Yes, these might sound bat shit crazy to you and me.
But, to the CEO and the battery-eating guy, it is very much their reality.
Now, I say all of this not to throw a pity party nor make fun of the battery-eating guy but because I want to open up the discussion around another type of OCD I’ve noticed that seems to be plaguing just about everyone.
What the fuck is Relationship OCD?
As I’ve begun to educate myself more and more on OCD… I’ve stumbled upon some pretty interesting findings.
For one, I am in good company…
Leonard DiCaprio, Charles Dickens, Martin Scorsese, Woody Allen, David Beckham, Michelangelo and Beethoven are just a handful of the many brilliant minds who’ve been plagued by OCD.
But, in addition, I’ve begun to notice OCD tendencies in people I am around.
A big part of managing OCD is picking up on the obsession and then fighting the urge to do the compulsion.
In other words, if I begin obsessing about a headache I must force myself to resist the urge to check WebMD.
By resisting this urge, I am eliminating the compulsion which essentially breaks the OCD cycle.
Since I am constantly monitoring myself for OCD-like behaviors, naturally, I’ve begun to pick up on OCD-like quirks in others.
I’ve begun to see a ton of OCD behaviors in particular around social media, most starkly where it concerns relationships.
Due to social media, many people today are struggling with an entirely new form of OCD…
Tell me if this sounds familiar…
Susan is seeing Ben.
She notices one day that Ben likes a picture of a girl on Instagram.
While the girl is attractive, the picture Ben liked is of her and a few of her friends.
While to anyone outside of the situation, the liking of the picture appears harmless, to Susan it feels anything but.
Susan begins to wonder.
Who is this girl?
Why would he like that picture?
Eventually, this wondering turns into obsessing until finally… Susan tells herself that Ben might have something with this girl…
So, she starts creeping through this bitch’s pictures.
She scrolls and scrolls and scrolls and to her complete horror notices that Ben has liked several of her pictures over the past few months.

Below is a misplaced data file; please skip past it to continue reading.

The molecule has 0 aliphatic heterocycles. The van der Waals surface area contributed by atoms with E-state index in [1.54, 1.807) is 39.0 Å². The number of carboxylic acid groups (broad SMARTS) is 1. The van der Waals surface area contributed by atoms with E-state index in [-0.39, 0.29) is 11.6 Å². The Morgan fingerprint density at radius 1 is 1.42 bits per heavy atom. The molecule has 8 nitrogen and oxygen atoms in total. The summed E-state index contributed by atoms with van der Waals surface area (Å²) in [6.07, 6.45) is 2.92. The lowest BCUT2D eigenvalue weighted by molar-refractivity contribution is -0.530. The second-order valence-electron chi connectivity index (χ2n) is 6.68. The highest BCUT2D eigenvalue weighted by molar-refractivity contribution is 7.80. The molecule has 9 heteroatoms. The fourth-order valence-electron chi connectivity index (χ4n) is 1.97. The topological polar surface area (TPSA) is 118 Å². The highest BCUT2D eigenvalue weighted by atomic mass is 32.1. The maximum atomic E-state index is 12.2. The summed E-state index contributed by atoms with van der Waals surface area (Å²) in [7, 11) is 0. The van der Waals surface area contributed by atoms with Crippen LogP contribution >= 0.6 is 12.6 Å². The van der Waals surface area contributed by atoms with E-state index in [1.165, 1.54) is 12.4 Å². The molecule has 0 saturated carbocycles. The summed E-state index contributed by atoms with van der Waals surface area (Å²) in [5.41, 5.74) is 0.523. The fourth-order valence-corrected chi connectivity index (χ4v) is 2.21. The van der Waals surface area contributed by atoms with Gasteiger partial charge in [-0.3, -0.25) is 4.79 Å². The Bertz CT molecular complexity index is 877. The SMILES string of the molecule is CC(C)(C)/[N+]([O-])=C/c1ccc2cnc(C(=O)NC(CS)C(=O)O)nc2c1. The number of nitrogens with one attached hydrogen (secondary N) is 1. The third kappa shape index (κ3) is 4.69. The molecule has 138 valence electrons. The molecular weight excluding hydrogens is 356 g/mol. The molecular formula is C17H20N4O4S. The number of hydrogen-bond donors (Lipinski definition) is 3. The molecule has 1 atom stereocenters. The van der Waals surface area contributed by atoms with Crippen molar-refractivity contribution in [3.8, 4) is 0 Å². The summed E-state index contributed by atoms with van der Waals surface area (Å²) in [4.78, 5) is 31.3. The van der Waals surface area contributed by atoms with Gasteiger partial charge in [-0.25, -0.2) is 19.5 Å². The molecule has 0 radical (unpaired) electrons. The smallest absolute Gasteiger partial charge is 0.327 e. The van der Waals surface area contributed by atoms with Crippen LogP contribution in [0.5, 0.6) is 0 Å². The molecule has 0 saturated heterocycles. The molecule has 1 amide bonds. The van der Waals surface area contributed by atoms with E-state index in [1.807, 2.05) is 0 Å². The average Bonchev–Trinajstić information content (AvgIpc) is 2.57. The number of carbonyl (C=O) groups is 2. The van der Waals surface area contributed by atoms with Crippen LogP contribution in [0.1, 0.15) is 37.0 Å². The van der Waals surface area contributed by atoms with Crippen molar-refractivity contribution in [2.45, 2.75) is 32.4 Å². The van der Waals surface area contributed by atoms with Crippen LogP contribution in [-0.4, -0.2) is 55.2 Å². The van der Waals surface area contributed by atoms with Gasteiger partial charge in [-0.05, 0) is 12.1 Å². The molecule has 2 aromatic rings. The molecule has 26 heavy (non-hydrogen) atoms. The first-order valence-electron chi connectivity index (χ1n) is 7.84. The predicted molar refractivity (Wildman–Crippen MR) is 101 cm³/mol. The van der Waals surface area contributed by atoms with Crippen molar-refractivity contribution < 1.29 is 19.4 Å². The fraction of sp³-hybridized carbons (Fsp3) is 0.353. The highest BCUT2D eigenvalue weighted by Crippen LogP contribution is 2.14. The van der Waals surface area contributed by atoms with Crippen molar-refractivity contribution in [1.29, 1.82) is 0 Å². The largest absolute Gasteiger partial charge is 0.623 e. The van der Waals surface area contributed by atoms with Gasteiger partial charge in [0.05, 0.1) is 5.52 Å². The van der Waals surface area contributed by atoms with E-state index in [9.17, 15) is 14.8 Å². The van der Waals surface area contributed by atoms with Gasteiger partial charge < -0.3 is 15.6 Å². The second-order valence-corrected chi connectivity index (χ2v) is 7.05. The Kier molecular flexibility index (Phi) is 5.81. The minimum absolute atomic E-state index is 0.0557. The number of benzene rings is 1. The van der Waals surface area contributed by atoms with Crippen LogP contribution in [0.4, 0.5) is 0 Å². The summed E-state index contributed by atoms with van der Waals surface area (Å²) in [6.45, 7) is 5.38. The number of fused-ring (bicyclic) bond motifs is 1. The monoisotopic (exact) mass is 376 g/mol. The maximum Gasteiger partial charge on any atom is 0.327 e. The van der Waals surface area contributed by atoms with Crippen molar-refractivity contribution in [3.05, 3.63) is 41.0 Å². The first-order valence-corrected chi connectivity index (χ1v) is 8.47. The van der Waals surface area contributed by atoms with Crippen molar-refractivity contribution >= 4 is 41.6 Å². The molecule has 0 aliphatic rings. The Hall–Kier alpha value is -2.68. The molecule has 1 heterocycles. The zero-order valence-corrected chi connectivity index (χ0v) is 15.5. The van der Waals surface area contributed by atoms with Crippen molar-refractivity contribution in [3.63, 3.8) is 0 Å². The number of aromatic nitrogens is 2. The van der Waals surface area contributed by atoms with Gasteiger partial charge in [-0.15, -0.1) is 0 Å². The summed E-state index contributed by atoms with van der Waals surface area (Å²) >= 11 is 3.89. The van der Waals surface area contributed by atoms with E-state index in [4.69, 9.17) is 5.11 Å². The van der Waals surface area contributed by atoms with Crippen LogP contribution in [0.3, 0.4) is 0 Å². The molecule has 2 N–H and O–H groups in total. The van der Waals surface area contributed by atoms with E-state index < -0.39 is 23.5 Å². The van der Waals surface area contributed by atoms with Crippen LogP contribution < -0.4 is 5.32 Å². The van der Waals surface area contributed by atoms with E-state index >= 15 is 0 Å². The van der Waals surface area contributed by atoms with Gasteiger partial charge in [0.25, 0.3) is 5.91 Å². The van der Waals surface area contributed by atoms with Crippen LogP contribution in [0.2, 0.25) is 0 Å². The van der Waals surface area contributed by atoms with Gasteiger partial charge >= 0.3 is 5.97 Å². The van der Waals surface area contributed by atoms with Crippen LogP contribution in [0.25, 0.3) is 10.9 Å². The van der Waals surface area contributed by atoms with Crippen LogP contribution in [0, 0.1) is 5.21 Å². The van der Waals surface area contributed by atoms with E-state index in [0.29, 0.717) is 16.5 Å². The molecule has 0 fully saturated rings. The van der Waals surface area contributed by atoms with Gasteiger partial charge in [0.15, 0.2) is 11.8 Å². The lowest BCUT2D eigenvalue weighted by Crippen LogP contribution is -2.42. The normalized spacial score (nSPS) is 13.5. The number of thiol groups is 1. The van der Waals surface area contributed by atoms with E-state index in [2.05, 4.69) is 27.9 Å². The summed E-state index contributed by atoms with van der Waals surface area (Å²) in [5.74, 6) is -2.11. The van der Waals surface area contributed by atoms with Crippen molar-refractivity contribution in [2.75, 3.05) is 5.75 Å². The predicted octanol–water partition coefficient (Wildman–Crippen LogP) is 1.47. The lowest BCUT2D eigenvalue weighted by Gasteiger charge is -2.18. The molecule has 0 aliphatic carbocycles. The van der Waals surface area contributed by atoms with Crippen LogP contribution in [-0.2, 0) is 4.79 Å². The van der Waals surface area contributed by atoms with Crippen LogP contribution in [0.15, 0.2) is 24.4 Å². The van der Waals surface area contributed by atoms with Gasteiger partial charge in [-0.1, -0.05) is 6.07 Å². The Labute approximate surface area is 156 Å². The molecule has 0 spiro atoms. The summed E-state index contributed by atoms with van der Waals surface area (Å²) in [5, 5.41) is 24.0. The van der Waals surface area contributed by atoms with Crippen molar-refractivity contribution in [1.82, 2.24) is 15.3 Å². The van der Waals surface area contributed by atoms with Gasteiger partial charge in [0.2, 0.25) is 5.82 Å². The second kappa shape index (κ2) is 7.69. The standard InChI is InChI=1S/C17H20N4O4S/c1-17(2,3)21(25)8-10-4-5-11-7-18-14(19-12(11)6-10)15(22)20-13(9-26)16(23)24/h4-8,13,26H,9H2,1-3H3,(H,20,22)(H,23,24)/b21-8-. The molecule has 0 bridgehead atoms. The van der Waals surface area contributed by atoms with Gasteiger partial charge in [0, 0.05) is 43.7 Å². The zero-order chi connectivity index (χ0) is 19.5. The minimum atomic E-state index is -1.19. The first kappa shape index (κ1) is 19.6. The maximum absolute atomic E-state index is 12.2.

Susan is now certain that Ben is fucking this girl.
Rather than talk to him about it face to face, she texts him…
“Ben, who the fuck is this?”
Susan is now left feeling like a crazy bitch.
And, Ben is left feeling like his girlfriend doesn’t trust him.
This is a prime example of relationship OCD.
I see it happening constantly.
And, truth be told, it’s not our faults.
We are dating in a totally different landscape than we did a century ago.
Scratch that… a decade ago.
For the first time in history, our relationships sort of exist in two worlds.
They exist in the physical world as well as the digital world.
It’s a terrible situation that has created the perfect breeding ground for OCD to take root.
And, with it, it has caused both men and women alike to show OCD behaviors in regards to the people they’re supposed to be in love with… who they’re supposed to feel safest with.
That’s fucked up.
So fucked up that I think in many ways it’s making it impossible to have normal functioning relationships.
There have been times where I have blocked my significant others on social media.
In part because I’m crazy.
But, mostly because I don’t want to fall into the relationship OCD that runs rampant on social networks…
I don’t want to worry about what my girl is posting.
I don’t want to worry about whether or not she is liking other guy’s pictures.
I don’t want to worry if she and her ex still follow each other.
I just want to exist with her in the place where the screens don’t… the physical world that we can feel and touch.
And, while blocking most definitely isn’t the answer, I do think we collectively need to come up with some more thoughtful approach to bridging these two worlds we are dating in. We need to come up with a better way to exist and date and love both offline and online.
If we take simply an OCD treatment approach here, we would go about removing the anxiety by not giving in to the compulsions of checking in on our significant others (socially) when we feel an uncomfortable thought.
But then one might argue…
What’s the fucking point of following someone?
Not to mention, Instagram makes it nearly impossible between its notifications and search algorithms.
It is literally designed to be addictive…
Which, for a bunch of people struggling with OCD, is the last thing we need.
At times, it feels like something that is all or nothing.
I suppose, like many things, I’m still trying to find the grey space between this all or nothing.
I’m still searching.
And, I’m trying like hell not to go mad.
But, that’s why I write.
By Cole Schafer.
I don’t want this to be our last conversation… let’s stay in touch, shall we?